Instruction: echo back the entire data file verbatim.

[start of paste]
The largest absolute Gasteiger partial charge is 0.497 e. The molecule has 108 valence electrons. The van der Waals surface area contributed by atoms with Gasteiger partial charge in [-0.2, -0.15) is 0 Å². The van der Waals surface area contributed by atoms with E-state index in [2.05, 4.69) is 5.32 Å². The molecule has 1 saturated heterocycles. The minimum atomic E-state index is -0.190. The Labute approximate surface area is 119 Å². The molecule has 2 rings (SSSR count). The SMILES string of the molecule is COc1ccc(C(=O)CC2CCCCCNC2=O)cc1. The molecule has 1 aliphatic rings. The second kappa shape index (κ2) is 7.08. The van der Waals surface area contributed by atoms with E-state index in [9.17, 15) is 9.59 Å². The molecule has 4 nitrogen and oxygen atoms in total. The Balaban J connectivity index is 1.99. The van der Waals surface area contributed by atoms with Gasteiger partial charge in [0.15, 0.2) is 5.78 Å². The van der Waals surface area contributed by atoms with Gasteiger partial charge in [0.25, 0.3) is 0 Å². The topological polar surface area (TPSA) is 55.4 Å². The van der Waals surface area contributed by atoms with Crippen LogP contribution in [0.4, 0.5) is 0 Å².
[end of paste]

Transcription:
The largest absolute Gasteiger partial charge is 0.497 e. The molecule has 108 valence electrons. The van der Waals surface area contributed by atoms with Gasteiger partial charge in [-0.2, -0.15) is 0 Å². The van der Waals surface area contributed by atoms with E-state index in [2.05, 4.69) is 5.32 Å². The molecule has 1 saturated heterocycles. The minimum atomic E-state index is -0.190. The Labute approximate surface area is 119 Å². The molecule has 2 rings (SSSR count). The SMILES string of the molecule is COc1ccc(C(=O)CC2CCCCCNC2=O)cc1. The molecule has 1 aliphatic rings. The second kappa shape index (κ2) is 7.08. The van der Waals surface area contributed by atoms with E-state index in [9.17, 15) is 9.59 Å². The molecule has 4 nitrogen and oxygen atoms in total. The Balaban J connectivity index is 1.99. The van der Waals surface area contributed by atoms with Gasteiger partial charge in [0.15, 0.2) is 5.78 Å². The van der Waals surface area contributed by atoms with Gasteiger partial charge in [0.25, 0.3) is 0 Å². The topological polar surface area (TPSA) is 55.4 Å². The van der Waals surface area contributed by atoms with Crippen LogP contribution in [0.4, 0.5) is 0 Å².